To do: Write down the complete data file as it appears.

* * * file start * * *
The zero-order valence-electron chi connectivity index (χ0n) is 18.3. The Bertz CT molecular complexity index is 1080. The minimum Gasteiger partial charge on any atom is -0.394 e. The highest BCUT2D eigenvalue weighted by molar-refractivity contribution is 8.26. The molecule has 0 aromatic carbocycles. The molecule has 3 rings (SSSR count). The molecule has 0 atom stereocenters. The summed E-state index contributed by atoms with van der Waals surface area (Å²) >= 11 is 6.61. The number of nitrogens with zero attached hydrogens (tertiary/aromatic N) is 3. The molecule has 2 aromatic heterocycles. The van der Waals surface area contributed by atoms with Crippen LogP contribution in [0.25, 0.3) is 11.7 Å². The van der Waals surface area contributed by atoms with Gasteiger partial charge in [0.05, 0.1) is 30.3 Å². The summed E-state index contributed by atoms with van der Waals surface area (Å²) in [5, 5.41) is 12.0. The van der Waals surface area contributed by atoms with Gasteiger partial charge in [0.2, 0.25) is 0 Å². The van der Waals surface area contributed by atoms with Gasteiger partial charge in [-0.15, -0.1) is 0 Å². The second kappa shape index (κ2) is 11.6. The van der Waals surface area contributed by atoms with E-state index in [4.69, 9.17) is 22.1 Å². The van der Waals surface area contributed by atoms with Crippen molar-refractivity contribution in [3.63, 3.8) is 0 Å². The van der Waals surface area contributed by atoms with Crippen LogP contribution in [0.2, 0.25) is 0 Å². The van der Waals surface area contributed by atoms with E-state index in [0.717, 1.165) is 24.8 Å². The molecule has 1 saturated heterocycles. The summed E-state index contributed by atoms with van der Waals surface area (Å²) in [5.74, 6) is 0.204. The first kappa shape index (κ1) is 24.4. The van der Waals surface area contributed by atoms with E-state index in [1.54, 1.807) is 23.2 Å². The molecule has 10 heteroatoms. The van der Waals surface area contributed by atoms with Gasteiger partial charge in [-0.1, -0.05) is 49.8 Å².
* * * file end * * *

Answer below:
The zero-order valence-electron chi connectivity index (χ0n) is 18.3. The Bertz CT molecular complexity index is 1080. The minimum Gasteiger partial charge on any atom is -0.394 e. The highest BCUT2D eigenvalue weighted by molar-refractivity contribution is 8.26. The molecule has 0 aromatic carbocycles. The molecule has 3 rings (SSSR count). The molecule has 0 atom stereocenters. The summed E-state index contributed by atoms with van der Waals surface area (Å²) >= 11 is 6.61. The number of nitrogens with zero attached hydrogens (tertiary/aromatic N) is 3. The molecule has 2 aromatic heterocycles. The van der Waals surface area contributed by atoms with Crippen LogP contribution in [0.25, 0.3) is 11.7 Å². The van der Waals surface area contributed by atoms with Gasteiger partial charge in [0.05, 0.1) is 30.3 Å². The summed E-state index contributed by atoms with van der Waals surface area (Å²) in [5, 5.41) is 12.0. The van der Waals surface area contributed by atoms with Gasteiger partial charge in [0.2, 0.25) is 0 Å². The van der Waals surface area contributed by atoms with Gasteiger partial charge in [-0.15, -0.1) is 0 Å². The second kappa shape index (κ2) is 11.6. The van der Waals surface area contributed by atoms with E-state index in [4.69, 9.17) is 22.1 Å². The van der Waals surface area contributed by atoms with Crippen molar-refractivity contribution in [3.63, 3.8) is 0 Å². The van der Waals surface area contributed by atoms with Crippen LogP contribution in [0.2, 0.25) is 0 Å². The van der Waals surface area contributed by atoms with E-state index in [0.717, 1.165) is 24.8 Å². The molecule has 1 saturated heterocycles. The summed E-state index contributed by atoms with van der Waals surface area (Å²) in [5.74, 6) is 0.204. The first kappa shape index (κ1) is 24.4. The van der Waals surface area contributed by atoms with E-state index in [1.54, 1.807) is 23.2 Å². The molecule has 10 heteroatoms. The van der Waals surface area contributed by atoms with Gasteiger partial charge in [-0.1, -0.05) is 49.8 Å².